A few weeks ago, vice president-elect Mike Pence went to see Hamilton and the internet got into big fights over it. No surprise there. While there is no need to retread the controversy itself, or get into political debate, Pence and his party’s politics are well known. This event got me thinking, though, why would he want to see that musical? Was Pence unaware of the racial and social issues inherent in the musical? Maybe.Surprisingly enough, this made me think of many online multiplayer games in which we can see the same phenomenon happening. In games like Overwatch, people sometimes behave in a racist or sexist manner even while playing with a very diverse cast of characters.But I started to notice that this behavior is more prevalent when characters’ identities aren’t reflected in stories.
Gnosticism—a heretical branch of early Christianity—faded almost entirely from view after its founders were edged out of the Church by what would become orthodoxy. With most of their works lost or destroyed, their ideas survived only in the denunciations from the likes of Tertullian and Irenaeus.The Gnostic focus on secrecy didn’t ensure a broad legacy, either—early leaders such as Valentinius and Marcion privileged access to the deeper nature of the universe for initiates and other worthies. Modern Gnostics avoid the secrecy, and as with many aspects of Gnosticism which may seem troubling, the marginalization of Gnosticism limited our understanding to unfriendly characterizations by their orthodox contemporaries.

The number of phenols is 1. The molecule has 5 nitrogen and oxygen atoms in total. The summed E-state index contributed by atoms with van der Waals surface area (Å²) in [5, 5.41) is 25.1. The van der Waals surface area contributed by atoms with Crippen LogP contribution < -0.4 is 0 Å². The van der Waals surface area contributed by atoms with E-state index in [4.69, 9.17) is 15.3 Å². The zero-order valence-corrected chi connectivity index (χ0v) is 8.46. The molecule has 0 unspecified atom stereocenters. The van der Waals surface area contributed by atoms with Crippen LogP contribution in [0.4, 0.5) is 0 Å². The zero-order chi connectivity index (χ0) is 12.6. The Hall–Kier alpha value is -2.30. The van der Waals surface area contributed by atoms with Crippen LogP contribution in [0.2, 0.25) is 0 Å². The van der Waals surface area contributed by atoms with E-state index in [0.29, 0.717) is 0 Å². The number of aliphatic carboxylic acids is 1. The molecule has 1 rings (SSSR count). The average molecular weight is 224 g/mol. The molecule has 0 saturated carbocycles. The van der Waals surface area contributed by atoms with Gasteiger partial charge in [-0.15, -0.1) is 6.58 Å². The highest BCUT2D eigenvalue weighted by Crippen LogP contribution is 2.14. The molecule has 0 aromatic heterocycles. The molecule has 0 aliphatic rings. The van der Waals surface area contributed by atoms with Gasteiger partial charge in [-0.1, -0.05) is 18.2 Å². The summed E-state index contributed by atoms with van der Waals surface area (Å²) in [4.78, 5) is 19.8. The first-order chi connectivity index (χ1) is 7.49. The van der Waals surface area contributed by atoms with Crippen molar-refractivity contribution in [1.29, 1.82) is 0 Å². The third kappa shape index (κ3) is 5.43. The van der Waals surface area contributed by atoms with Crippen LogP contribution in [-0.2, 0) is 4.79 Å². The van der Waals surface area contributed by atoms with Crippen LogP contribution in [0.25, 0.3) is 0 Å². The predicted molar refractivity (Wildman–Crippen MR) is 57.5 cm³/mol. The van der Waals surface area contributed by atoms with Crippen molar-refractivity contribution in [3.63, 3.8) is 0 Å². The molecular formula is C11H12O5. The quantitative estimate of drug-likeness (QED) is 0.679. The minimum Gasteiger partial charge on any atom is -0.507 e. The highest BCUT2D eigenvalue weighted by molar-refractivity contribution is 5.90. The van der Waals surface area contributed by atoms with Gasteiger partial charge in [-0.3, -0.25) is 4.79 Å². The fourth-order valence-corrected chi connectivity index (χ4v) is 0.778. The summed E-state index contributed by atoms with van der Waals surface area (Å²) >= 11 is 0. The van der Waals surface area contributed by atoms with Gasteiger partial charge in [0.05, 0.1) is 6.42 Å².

But in the 20th century, a treasure trove of Gnostic texts was discovered by a couple of Egyptian farmers at Nag Hammadi in a sealed jar. Ever since, their ideas—which seem stunningly modern in some ways—have started to permeate back into the world, gaining influence well beyond what would be expected from their obscurity, particularly since the texts themselves are rarely read by anyone besides scholars.
Still, the ideas in these texts are starting to make their way into pop culture, directly or indirectly, and Gnostic ideas are fascinating enough to be talked about far away from their original sources. They feature prominently in the His Dark Materials series, and some concepts pop up in such unexpected places as Young Avengers, Final Fantasy, and even Futurama.